The square adjacent to the Ho Chi Minh complex is called Ba Dinh square, where many important national historical events in modern history took place.
Located to the west of Hanoi's old city gates, until the early 20th century, Ba Dinh Square was a space with abandoned grounds, and newly-levelled ponds. The French had built a garden here named Puginier Round Point, also known as Round Square or Puginier flower garden (Puginier was the name of a priest).
Some office buildings and villas surrounded the Puginier flower garden. One of the earliest constructed buildings was the Governor's Palace, built in 1902, which later was renamed the Presidential Palace. Other important projects constructed, included the Albert Sarraut school in 1919 and Party Central Committee agencies and the Department of Finance in 1925 (now the Ministry of Foreign Affairs Headquarters).
After the successful August Revolution, President Ho Chi Minh read the Declaration of Independence, proclaiming the birth of the Democratic Republic of Vietnam, now known as the Socialist Republic of Vietnam, at Ba Dinh Square. That speech made headlines around the world.
Representatives from all social sectors, including workers, youth, educators, soldiers, cheered over the country’s unity and independence is that historical moments.
However, the square was not named Ba Dinh Square on September 2 1945. The name “Ba Dinh flower garden” was actually named in lieu of the old name “Rond Point Puginier” by doctor Tran Van Lai who was Hanoi Mayor under the then Tran Trong Kim Administration.
Just in a short term from July 20 to August 19, 1945 when the administration belonged to the people's hands, Mayor Tran Van Lai renamed a lot of places and streets of Hanoi from French names to the names of national heroes and celebrities.
The name “Ba Dinh” was given to commemorate the uprising against France of Dinh Cong Trang insurgents in Ba Dinh area of Nga Son District, Thanh Hoa Province (1886-1887). Many venue choices were made for a grand meeting on September 2, 1945 but finally Ba Dinh garden was selected, becoming Ba Dinh Square now.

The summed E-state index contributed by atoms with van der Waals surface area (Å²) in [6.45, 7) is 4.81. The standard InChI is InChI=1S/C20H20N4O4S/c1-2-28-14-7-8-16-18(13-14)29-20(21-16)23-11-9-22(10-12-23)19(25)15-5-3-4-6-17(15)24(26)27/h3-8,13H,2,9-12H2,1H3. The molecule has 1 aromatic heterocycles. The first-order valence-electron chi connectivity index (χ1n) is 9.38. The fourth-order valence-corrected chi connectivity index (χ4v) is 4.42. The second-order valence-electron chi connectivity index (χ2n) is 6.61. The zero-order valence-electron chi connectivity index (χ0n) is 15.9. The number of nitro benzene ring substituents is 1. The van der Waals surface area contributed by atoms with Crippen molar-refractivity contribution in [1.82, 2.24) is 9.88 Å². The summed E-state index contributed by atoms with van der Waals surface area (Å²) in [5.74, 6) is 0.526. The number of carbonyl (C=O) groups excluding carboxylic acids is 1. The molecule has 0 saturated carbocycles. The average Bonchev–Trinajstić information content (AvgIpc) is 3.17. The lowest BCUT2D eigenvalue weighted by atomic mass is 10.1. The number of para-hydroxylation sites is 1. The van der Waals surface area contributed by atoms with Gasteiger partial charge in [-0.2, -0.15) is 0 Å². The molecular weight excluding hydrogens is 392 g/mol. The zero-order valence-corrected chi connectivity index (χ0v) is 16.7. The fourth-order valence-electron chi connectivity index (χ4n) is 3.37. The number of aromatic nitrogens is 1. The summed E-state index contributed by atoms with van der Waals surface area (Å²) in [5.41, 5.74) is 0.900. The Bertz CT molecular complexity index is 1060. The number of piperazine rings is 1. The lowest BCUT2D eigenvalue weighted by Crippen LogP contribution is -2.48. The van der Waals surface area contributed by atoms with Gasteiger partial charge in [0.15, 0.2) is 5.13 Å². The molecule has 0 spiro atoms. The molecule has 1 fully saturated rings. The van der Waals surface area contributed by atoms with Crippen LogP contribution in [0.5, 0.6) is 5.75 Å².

About 24 years later, the square also hosted the funeral of Ho Chi Minh. It was the same crowd who mourned and cried in the rain to send off their revere leader. It was then decided by in-power Vietnamese government that Ho Chi Minh Mausoleum be built on the square so that the national hero can be forever remembered.
Ba Dinh Square was later called Independence Square. While France temporarily occupied Hanoi (1947-1954), the French Governor’s Palace was renamed Hong Bang Garden. In 1954, the Vietnamese army took over the capital and the name Ba Dinh Square was restored. In the proximity of the square, the Governor’s Palace became the Presidential Palace.
Afterwards, there were many opinions on renaming Ba Dinh Square to Independence Square or September 2 Square to show closer links to the event on the birth of the Democratic Republic of Vietnam. But President Ho Chi Minh City kept the name “Ba Dinh” because of its historical and universal significance.
After 1954, a series of additional projects were built around Ba Dinh Square, featuring old colonial architectures. They included Ba Dinh Hall (completed in 1963), Ho Chi Minh Mausoleum (1975), Ho Chi Minh Museum (1990), Monument to heroic martyrs (1994). Additionally, Ba Dinh Square’s architectural complex also had a number of smaller projects such as One Pillar Pagoda and Uncle Ho's stilt house area in the Presidential Palace.
Ba Dinh Square witnessed the nation’s historical events associated with Autumn: Autumn of the 1945 Revolution, Autumn back to Hanoi in 1954; and 1969 Autumn at Ba Dinh Hall where the Vietnamese people and international friends mourned over the passing of late President Ho Chi Minh. Ba Dinh became a sacred land imprinted with unforgettable historical and spiritual architectures like Ho Chi Minh Mausoleum, the Monument to the Fallen Soldiers and Thang Long Imperial Citadel.
Nowadays, Ba Dinh square is one of the few green and unoccupied areas of urban Hanoi. Many important events such as parades and commemoration of veterans take place at the square.
Interestingly, despite its solemnity during the day, during the night time, the square is a popular gathering place for the local: families who want a walk, elderly who want to exercise and friends who want to hang out. A visit to Ba Dinh Square can be combined as a day or half-day trip to Ho Chi Minh Mausoleum, Ho Chi Minh Museum and One-pillar Pagoda.